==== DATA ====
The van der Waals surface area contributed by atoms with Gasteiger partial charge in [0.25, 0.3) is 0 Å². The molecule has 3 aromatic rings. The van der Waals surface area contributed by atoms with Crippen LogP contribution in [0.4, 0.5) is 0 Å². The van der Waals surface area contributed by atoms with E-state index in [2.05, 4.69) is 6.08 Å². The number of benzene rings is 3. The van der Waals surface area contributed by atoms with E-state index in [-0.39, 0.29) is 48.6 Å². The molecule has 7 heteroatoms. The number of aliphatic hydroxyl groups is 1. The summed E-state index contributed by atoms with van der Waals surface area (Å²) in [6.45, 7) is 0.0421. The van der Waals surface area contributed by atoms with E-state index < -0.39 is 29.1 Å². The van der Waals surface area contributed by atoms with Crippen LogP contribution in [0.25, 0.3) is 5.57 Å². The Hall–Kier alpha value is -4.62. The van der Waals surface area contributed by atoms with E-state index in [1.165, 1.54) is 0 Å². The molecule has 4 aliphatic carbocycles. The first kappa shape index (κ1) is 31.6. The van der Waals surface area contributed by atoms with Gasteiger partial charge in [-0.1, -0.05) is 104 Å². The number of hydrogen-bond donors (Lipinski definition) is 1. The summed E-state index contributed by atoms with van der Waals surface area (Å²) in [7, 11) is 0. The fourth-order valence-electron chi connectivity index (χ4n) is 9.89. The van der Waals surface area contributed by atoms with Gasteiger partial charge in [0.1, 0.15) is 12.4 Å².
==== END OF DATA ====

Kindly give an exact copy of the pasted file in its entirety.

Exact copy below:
The van der Waals surface area contributed by atoms with Gasteiger partial charge in [0.25, 0.3) is 0 Å². The molecule has 3 aromatic rings. The van der Waals surface area contributed by atoms with Crippen LogP contribution in [0.4, 0.5) is 0 Å². The van der Waals surface area contributed by atoms with E-state index in [2.05, 4.69) is 6.08 Å². The number of benzene rings is 3. The van der Waals surface area contributed by atoms with E-state index in [-0.39, 0.29) is 48.6 Å². The molecule has 7 heteroatoms. The number of aliphatic hydroxyl groups is 1. The summed E-state index contributed by atoms with van der Waals surface area (Å²) in [6.45, 7) is 0.0421. The van der Waals surface area contributed by atoms with E-state index < -0.39 is 29.1 Å². The van der Waals surface area contributed by atoms with Crippen LogP contribution in [0.25, 0.3) is 5.57 Å². The Hall–Kier alpha value is -4.62. The van der Waals surface area contributed by atoms with E-state index in [1.165, 1.54) is 0 Å². The molecule has 4 aliphatic carbocycles. The first kappa shape index (κ1) is 31.6. The van der Waals surface area contributed by atoms with Gasteiger partial charge in [-0.1, -0.05) is 104 Å². The number of hydrogen-bond donors (Lipinski definition) is 1. The summed E-state index contributed by atoms with van der Waals surface area (Å²) in [7, 11) is 0. The fourth-order valence-electron chi connectivity index (χ4n) is 9.89. The van der Waals surface area contributed by atoms with Gasteiger partial charge in [0.1, 0.15) is 12.4 Å².